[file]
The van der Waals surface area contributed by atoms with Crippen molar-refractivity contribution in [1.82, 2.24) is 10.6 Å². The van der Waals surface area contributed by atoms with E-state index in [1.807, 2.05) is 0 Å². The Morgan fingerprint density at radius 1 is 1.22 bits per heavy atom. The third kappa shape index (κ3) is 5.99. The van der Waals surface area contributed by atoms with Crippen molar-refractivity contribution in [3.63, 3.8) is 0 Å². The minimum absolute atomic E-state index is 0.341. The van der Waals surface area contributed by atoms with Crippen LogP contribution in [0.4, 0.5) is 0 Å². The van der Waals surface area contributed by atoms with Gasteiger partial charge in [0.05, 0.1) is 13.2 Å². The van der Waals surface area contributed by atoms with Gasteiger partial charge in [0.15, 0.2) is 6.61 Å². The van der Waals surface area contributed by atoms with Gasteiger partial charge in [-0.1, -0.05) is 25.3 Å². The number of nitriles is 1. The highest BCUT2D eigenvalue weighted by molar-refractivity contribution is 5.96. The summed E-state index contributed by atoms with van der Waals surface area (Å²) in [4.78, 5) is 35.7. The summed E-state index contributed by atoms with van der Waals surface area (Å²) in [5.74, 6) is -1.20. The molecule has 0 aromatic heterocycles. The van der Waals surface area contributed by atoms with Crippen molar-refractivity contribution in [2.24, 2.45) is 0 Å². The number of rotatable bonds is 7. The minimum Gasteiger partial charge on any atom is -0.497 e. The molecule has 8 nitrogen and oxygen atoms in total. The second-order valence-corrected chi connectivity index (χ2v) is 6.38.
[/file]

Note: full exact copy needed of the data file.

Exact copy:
The van der Waals surface area contributed by atoms with Crippen molar-refractivity contribution in [1.82, 2.24) is 10.6 Å². The van der Waals surface area contributed by atoms with E-state index in [1.807, 2.05) is 0 Å². The Morgan fingerprint density at radius 1 is 1.22 bits per heavy atom. The third kappa shape index (κ3) is 5.99. The van der Waals surface area contributed by atoms with Crippen molar-refractivity contribution in [3.63, 3.8) is 0 Å². The minimum absolute atomic E-state index is 0.341. The van der Waals surface area contributed by atoms with Crippen LogP contribution in [0.4, 0.5) is 0 Å². The van der Waals surface area contributed by atoms with Gasteiger partial charge in [0.05, 0.1) is 13.2 Å². The van der Waals surface area contributed by atoms with Gasteiger partial charge in [0.15, 0.2) is 6.61 Å². The van der Waals surface area contributed by atoms with Gasteiger partial charge in [-0.1, -0.05) is 25.3 Å². The number of nitriles is 1. The highest BCUT2D eigenvalue weighted by molar-refractivity contribution is 5.96. The summed E-state index contributed by atoms with van der Waals surface area (Å²) in [4.78, 5) is 35.7. The summed E-state index contributed by atoms with van der Waals surface area (Å²) in [5.74, 6) is -1.20. The molecule has 0 aromatic heterocycles. The van der Waals surface area contributed by atoms with Crippen molar-refractivity contribution in [2.24, 2.45) is 0 Å². The number of rotatable bonds is 7. The minimum Gasteiger partial charge on any atom is -0.497 e. The molecule has 8 nitrogen and oxygen atoms in total. The second-order valence-corrected chi connectivity index (χ2v) is 6.38.